After my post last week on the scant locations where pot retail stores would actually be allowed in Seattle under Initiative 502, several folks in comments formed a chorus: "MARIJUANA DELIVERY!!!"
It's true, finding a Pizza Hut is way harder than having a Pizza Hut delivery boy find you. And considering that stoners would like to get their pot as easily as they get a pizza—and then actually order a pizza after they get that pot—I consulted an expert to find out if pot delivery will even be legal under the new law.
Alison Holcomb, the lawyer who drafted Initiative 502, is the leading interpreter of the law these days, and she says delivery is not out of the question. The relevant language appears in RCW 69.50.325(3), which states: "There shall be a marijuana retailer's license to sell useable marijuana and marijuana-infused products at retail in retail outlets."
"I think this means the sale—the financial transaction—has to happen at a retail outlet," Holcomb says in her reading of the law, "but I don't see why this couldn't allow credit/debit sales over the phone with an employee at the retail outlet, for delivery by an employee of the retailer." However, she adds, "calling in an order and then paying cash at the point of delivery might be problematic."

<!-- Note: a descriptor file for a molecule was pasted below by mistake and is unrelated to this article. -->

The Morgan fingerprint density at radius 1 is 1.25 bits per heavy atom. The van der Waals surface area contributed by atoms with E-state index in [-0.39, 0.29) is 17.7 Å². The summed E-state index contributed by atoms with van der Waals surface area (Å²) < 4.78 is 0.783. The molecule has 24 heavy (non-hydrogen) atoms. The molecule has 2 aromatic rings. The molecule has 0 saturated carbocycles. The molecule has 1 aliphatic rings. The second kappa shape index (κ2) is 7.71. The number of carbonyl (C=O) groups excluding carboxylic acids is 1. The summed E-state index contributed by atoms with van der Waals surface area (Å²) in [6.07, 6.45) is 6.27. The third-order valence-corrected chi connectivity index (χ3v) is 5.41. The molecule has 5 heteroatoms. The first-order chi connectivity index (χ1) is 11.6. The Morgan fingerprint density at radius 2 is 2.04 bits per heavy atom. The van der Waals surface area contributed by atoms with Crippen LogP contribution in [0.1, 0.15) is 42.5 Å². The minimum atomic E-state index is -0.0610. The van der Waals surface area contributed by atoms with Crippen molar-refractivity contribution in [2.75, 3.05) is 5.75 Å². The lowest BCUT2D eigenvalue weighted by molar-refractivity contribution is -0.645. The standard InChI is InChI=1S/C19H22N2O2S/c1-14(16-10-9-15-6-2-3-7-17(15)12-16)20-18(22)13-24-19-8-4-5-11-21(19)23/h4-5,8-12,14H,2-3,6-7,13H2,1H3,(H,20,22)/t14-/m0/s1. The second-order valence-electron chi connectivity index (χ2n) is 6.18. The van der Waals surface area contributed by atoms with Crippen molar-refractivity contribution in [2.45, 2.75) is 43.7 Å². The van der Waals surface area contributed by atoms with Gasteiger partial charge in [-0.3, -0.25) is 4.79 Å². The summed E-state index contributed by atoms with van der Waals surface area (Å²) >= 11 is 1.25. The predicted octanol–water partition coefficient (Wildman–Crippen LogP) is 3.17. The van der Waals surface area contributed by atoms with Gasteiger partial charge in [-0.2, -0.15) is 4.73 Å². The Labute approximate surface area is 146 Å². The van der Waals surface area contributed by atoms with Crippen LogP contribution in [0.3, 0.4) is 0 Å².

This debit/credit card transaction would require a marijuana seller to maintain a bank account, which is problematic for marijuana businesses, medical or otherwise, because financial institutions are federally insured (and federal law considers all pot illegal). Still, this suggests that if a pot retail outlet could get a credit card—which is the sort of thing crafty entrepreneurs may have worked out by December, when the retail licenses are scheduled to be issued—we could actually have pot delivered. And then pizza.